Pushing the blues away

A zeal to revive a vintage classic and deliver it a new purpose drove Sergeant Michael Dellaca to wipe 10 years of dust off a billy cart that sat in a shipping container.

CAPTION: 26 Squadron Mechanical Equipment Operations Maintenance Section (MEOMS) team with the F/A-18 Hornet billy cart. Story and all photos by Corporal Melina Young.

When the dust settled, a spark ignited and wheels where in motion to not just push the cart, but to push mental health awareness.

The billy cart, made from workshop scraps and FA/18 panels, and modelled off the fighter jet was pushed from RAAF Base Williamtown to the old World War 2  RAAF Base Rathmines on November 12.

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CAPTION: The F/A-18 Hornet billy cart is carried off the Stockton to Newcastle ferry.

Thirty one members from 26 Squadron Mechanical Equipment Operations Maintenance Section (MEOMS) trekked 52km, raising close to $8000 for Beyond Blue.

The team averaged 6km per hour as shoulders, quads and glutes burnt. Their jaws clenched as they peaked heartbreak hills and relief took over on smooth runs.

Within the cockpit sat the lightest of the team members, pushed by three people, and flanked by a safety vehicle, mobile workshop and a bus. Members swapped out when the hurt took over.

Tailor-made physical training sessions aided the team’s anaerobic fitness. One month of pushing weights uphill, and a month of practice runs meant the team was ready.

The crew’s motivation was reinforced as onlookers clapped, horns tooted and heads turned when the billy cart powered along streets and footpaths. It was transferred onto the local ferry, then zipped past weekend strollers along the Newcastle foreshore.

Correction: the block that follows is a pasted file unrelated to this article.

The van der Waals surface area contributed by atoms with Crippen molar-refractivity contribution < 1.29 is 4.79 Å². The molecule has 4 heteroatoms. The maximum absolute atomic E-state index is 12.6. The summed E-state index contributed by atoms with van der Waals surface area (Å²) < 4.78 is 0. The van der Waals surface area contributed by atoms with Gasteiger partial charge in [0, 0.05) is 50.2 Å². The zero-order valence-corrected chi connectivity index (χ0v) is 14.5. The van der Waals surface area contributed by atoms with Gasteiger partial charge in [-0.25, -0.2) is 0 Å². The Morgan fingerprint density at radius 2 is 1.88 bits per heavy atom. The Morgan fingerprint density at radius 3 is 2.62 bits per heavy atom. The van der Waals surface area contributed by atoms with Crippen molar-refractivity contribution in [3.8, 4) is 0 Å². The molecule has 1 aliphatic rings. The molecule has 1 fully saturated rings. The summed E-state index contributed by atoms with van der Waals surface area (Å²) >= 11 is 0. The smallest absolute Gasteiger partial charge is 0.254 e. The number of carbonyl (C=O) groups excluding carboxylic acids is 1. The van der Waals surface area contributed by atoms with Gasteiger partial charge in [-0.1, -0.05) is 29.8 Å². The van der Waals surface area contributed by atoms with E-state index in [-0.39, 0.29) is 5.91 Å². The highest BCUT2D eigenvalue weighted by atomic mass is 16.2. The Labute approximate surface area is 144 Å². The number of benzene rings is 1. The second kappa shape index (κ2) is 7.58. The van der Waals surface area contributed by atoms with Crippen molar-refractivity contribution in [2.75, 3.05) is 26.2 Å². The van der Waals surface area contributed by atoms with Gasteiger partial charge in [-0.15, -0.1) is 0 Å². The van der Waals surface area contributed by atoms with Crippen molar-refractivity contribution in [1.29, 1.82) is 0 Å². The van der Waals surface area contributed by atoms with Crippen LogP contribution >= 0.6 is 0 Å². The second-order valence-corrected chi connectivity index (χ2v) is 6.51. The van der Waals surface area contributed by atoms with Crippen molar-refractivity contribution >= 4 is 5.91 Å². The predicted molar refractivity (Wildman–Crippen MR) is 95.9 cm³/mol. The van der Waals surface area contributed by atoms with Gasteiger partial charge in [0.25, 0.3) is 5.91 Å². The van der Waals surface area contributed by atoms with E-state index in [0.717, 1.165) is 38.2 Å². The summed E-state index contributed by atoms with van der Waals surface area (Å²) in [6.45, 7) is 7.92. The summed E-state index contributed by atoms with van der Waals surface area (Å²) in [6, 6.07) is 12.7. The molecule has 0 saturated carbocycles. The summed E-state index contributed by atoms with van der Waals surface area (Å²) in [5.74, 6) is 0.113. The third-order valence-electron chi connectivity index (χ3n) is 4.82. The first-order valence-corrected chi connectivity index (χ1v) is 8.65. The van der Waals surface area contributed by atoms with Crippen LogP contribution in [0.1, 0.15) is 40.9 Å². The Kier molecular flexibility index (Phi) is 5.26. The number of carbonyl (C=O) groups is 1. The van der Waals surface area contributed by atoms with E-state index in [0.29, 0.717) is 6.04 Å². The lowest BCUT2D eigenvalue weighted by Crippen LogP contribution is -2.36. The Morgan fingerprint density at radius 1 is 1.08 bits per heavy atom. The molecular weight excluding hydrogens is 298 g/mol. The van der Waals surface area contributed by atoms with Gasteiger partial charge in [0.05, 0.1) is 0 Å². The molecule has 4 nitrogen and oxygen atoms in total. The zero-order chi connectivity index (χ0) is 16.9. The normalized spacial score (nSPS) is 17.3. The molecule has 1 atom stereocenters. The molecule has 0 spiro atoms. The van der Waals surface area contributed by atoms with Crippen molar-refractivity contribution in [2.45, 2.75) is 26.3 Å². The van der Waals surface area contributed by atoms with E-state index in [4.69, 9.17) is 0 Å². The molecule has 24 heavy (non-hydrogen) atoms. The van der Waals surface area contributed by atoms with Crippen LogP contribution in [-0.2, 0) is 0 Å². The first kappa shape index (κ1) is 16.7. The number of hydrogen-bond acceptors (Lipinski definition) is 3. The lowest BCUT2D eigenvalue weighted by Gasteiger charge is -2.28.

Initial hills were met with ease, but the heat, distance and gradients turned legs to jelly.

“In the hottest part of the day, everything was burning, the sun is on you, your legs are burning, you just want to swap out with the next person,” Leading Aircraftman Nathan Camilleri said.

The charity and sharing the experience with workmates were the driving forces for the team.

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CAPTION: Corporal Daniel Gatehouse pilots the F/A-18 Hornet billy cart with the team from 26 Squadron MEOMS.

“What powered me was doing it for the person next to me. The event’s theme, ‘no one should have to battle alone’, really resonated for me,” Corporal Daniel Gatehouse said.

The challenge tested the team’s resilience, but their eyes remained focused on the finish line.

Ten hours and 30 minutes after departure, the team arrived at the Catalina Club (the old RAAF Base Rathmines), met by family and friends.

“The strength of the team is the individual member, and the strength of each member is the team,” Sergeant Dellaca said.

Sergeant Dellaca created the event after seeing the mental health challenges COVID-19 caused.

Family members struggled when MEOMS members deployed on COVID Assist – left alone, some unemployed, some having lost businesses and separated in lock down.

Several unit members suffered anxiety and sought assistance from Beyond Blue.

“I felt the phone call stopped the free fall I was in and supplied me the ladder to climb out of the hole,” person A said.

“It was like talking to your best mate who just listened and made you feel like they will ride anything alongside you to make sure you’re OK.”

To donate to the 26 Squadron MEOMS Billy Cart Push Challenge, visit: https://fundraise.beyondblue.org.au/26sqnmeomsbillycartpushchallenge

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CAPTION: The 26 Squadron team and the F/A-18 Hornet billy cart receive community support on the final stretch of the charity push.


 
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